September 23, 1990 |
Lying in a Mozambican hospital and learning that he has lost an arm and an eye in a bomb attack that crumpled his car, African National Congress lawyer Albie Sachs is overcome by a feeling of profound elation. The feeling turns out to be neither ephemeral nor drug-induced: "Running to Maputo" is an unflinchingly loving and affirmative book, enticingly mysterious for the way it seems to draw strength from such an act of malice.
May 21, 2006 |
Casting With a Fragile Thread A Story of Sisters and Africa Wendy Kann Henry Holt: 284 pp., $23 DEATH, writes Wendy Kann, was background noise, a kind of "general death hum" during the civil war that began in 1966 when more than 200,000 white Rhodesian settlers fled the country, chased by guerrilla leader Robert Mugabe. Kann and her two sisters learned "not to think too closely about race," she admits in "Casting With a Fragile Thread."
January 4, 1990 |
With the Berlin Wall down, Western magazines are charging in to give Americans their first good peek behind the Iron Curtain. The most revealing uncoverage to date may be "The Women of Russia," in the February Playboy. An accompanying article by photo editor Jeff Cohen details the relatively ho-hum derring-do that went into capturing the naked truth about the evil empire on film. But if glasnost has taught us anything, it's that folks are all pretty much alike underneath, right?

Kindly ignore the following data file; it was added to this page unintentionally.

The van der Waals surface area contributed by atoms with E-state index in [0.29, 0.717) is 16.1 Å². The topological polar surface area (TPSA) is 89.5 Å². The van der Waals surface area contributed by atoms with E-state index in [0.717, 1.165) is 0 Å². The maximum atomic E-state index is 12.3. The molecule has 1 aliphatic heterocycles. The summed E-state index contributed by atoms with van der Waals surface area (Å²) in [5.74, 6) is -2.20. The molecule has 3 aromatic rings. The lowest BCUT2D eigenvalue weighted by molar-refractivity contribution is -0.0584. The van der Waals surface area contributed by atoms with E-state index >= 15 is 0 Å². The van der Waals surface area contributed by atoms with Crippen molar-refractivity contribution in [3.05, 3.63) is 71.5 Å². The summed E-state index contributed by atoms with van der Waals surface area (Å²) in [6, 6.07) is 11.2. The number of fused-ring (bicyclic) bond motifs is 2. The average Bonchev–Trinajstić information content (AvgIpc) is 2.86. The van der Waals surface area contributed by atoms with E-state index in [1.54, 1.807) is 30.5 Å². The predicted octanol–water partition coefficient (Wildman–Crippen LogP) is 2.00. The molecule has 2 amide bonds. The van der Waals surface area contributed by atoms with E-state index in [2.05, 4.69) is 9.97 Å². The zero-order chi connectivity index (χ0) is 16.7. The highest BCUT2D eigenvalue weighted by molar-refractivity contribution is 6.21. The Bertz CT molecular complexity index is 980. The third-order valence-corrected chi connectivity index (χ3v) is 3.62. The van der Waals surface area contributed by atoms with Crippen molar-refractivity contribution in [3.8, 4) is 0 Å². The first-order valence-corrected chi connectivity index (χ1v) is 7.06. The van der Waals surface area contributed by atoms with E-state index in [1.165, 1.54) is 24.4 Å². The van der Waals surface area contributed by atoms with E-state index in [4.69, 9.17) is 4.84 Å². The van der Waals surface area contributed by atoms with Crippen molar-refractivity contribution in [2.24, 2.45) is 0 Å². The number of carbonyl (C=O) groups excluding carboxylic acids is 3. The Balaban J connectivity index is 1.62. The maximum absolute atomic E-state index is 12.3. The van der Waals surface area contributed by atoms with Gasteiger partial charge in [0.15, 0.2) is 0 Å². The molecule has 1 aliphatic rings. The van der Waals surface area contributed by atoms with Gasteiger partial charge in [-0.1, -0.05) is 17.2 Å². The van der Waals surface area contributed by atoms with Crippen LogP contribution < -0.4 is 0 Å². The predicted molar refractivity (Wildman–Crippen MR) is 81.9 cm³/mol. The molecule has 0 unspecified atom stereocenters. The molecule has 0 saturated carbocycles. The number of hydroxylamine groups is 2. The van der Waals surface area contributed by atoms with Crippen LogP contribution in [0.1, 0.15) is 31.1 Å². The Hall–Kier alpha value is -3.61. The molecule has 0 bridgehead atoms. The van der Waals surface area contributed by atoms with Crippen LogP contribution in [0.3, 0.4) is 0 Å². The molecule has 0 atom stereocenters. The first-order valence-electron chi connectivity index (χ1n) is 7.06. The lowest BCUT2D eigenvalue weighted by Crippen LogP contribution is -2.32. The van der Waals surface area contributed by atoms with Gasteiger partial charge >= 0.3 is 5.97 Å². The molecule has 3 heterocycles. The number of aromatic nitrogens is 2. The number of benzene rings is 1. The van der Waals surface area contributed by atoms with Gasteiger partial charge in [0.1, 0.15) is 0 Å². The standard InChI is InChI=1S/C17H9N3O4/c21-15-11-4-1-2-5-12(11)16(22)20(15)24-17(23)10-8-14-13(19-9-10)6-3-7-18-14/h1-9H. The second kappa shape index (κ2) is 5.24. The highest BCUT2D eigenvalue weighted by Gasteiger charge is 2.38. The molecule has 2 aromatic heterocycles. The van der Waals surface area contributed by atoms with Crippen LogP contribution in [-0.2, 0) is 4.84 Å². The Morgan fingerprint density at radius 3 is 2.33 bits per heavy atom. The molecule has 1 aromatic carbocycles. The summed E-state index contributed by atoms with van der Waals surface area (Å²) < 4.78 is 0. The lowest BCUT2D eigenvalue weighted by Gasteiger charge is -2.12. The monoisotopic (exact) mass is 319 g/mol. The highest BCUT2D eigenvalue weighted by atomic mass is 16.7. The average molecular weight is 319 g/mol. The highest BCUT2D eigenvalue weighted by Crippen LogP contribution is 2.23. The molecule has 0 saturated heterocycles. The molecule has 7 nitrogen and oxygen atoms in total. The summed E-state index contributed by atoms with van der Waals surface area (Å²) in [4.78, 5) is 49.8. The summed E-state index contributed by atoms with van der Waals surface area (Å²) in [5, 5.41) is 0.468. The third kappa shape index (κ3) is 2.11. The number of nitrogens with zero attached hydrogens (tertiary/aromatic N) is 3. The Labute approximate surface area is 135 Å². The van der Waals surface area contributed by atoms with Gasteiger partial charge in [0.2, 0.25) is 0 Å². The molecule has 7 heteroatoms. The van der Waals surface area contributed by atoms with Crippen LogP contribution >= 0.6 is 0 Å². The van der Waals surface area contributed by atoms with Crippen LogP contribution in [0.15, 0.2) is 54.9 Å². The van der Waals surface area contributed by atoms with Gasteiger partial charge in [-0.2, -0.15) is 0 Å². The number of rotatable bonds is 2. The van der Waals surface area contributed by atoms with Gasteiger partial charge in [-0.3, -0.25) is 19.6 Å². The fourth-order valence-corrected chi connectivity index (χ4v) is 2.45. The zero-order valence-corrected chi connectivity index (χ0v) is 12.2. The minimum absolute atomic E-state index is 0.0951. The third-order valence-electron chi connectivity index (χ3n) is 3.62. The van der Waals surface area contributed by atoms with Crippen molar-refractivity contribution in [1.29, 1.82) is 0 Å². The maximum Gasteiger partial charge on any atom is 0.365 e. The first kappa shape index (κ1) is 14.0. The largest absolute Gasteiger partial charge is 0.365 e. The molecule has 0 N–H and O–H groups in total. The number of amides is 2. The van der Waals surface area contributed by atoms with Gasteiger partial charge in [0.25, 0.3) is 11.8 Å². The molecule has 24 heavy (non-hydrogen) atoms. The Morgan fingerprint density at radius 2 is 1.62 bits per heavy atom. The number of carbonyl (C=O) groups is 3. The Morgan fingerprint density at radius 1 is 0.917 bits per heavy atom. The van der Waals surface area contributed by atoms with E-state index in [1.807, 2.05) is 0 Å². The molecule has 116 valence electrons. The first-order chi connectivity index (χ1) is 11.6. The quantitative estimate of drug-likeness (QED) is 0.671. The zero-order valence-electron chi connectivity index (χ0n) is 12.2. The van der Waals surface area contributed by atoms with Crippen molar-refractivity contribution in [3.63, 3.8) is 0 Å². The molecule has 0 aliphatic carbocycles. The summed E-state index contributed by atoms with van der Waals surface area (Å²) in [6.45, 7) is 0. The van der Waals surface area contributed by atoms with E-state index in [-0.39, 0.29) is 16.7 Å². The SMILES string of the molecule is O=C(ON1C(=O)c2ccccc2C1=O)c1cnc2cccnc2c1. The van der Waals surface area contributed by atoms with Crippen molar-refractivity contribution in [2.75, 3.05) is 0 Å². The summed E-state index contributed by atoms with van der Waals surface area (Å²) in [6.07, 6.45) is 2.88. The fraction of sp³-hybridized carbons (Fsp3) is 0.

November 4, 1990 |
In a popular variation of an Indian creation story, a young boy asks his father what holds up the world. Well-versed in mythology, the father promptly replies that the world rests on the back of a very large turtle. "But what holds up the turtle?," the boy asks. After a moment's reflection, the father responds, "A huge elephant." As might be expected, the son still is not satisfied and proceeds to ask, "And what is under the elephant?"
October 6, 1991 |
In the republic of pluck and elbow grease, the mythic America that exerts such influence on the actual one, the playing field is invariably level. Class and race matter not. They exist, of course, but only as incidental traits, spices for the melting pot. We want to see our nation as one of those populist bomber crews from a war movie, superficially diverse but ultimately equal. This ideal, however, harbors a dark side.
December 27, 1992 |
I first went to Africa when I was 16. Along with other American schoolboys, led by an English explorer, we sailed from Southampton, bunking in the cheapest cabin on a converted Liberty ship. For two weeks we rode Atlantic rollers and listened to the anguished anticipation of fellow travelers, Southern Africans returning to the continent of theirbirth.